Physical Therapy Management

Exercise Program

Conservative treatment of chondromalacia patellae is both physical and highly advised. Short-wave diathermy can help to relieve pain and to increase the blood supply to the area, improving nutrition supply to the articular cartilage. Care must be taken when planning an exercise programme. (Level of Evidence 2B)[42] Conservative therapeutic interventions include the following: [52]

  • Isometric quadriceps strengthening and stretching exercises (Level of Evidence 2B )[1] Restoration of adequate quadriceps strength and function is an essential factor in achieving good recovery.The most effective exercises are isometric and isotonic in the inner range. Isotonic exercises through a full range of motion will only lead to increased pain and even joint effusion.[42] Stretching of the vastus lateralis and strengthening of the vastus medialis is often recommended, but they are difficult to isolate due to shared innervation and insertion. (Level of Evidence 1A)[11][21]It has shown that closed kinematic chain exercices can improve patellofemoral joint performance by increasing quadriceps muscle strenght and patellar alingment correction. (Level of Evidence 1A)[45]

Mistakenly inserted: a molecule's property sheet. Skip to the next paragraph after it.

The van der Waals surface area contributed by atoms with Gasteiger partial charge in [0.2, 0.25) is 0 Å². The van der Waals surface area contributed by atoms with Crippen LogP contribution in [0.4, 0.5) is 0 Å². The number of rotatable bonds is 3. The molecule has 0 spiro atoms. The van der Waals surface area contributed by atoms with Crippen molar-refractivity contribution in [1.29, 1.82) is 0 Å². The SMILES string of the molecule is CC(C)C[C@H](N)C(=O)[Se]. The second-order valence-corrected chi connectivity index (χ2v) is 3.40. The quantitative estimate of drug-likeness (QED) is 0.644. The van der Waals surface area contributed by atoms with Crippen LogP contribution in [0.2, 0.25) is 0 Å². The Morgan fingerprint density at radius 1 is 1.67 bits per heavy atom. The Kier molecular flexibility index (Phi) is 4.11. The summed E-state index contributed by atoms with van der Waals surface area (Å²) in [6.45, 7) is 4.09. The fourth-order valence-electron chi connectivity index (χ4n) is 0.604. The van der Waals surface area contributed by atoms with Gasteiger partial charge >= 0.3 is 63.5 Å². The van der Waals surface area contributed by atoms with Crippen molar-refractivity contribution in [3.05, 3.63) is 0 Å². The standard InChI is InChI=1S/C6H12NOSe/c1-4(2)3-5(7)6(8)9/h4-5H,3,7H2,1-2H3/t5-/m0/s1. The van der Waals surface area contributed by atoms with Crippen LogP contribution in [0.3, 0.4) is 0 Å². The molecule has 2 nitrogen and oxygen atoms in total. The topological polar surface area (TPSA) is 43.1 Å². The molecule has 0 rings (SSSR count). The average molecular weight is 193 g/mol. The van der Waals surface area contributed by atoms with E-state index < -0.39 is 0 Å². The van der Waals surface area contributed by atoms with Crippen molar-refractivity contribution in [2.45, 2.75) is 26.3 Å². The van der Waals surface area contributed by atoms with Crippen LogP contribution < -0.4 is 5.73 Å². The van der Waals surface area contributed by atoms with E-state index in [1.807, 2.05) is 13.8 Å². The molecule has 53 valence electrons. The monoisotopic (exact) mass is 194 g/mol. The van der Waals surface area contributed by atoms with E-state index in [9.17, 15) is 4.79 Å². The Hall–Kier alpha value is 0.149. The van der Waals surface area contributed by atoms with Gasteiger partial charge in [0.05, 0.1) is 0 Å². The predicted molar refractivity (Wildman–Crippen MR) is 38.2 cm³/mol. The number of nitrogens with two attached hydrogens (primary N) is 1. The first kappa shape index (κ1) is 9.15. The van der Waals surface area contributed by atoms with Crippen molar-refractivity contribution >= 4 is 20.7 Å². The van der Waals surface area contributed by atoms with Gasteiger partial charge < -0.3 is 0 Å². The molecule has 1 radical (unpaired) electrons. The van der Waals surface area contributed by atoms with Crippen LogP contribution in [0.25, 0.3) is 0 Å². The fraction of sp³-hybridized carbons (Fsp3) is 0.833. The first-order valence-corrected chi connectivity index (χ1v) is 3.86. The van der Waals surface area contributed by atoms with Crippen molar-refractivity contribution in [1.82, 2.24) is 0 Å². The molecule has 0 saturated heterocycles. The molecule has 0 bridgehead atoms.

• Hamstring stretching exercises
  • Temporary modification of activity
  • Patellar taping
  • Foot orthoses
  • Hip strength and stability training, as hip positioning and strength has a significant influence on anterior knee pain.
  • Hip abductor strengthening as an increased hip adduction angle is associated with weakened hip abductors. (Level of Evidence 1A)[46]
  • Patellar realingment brace[39]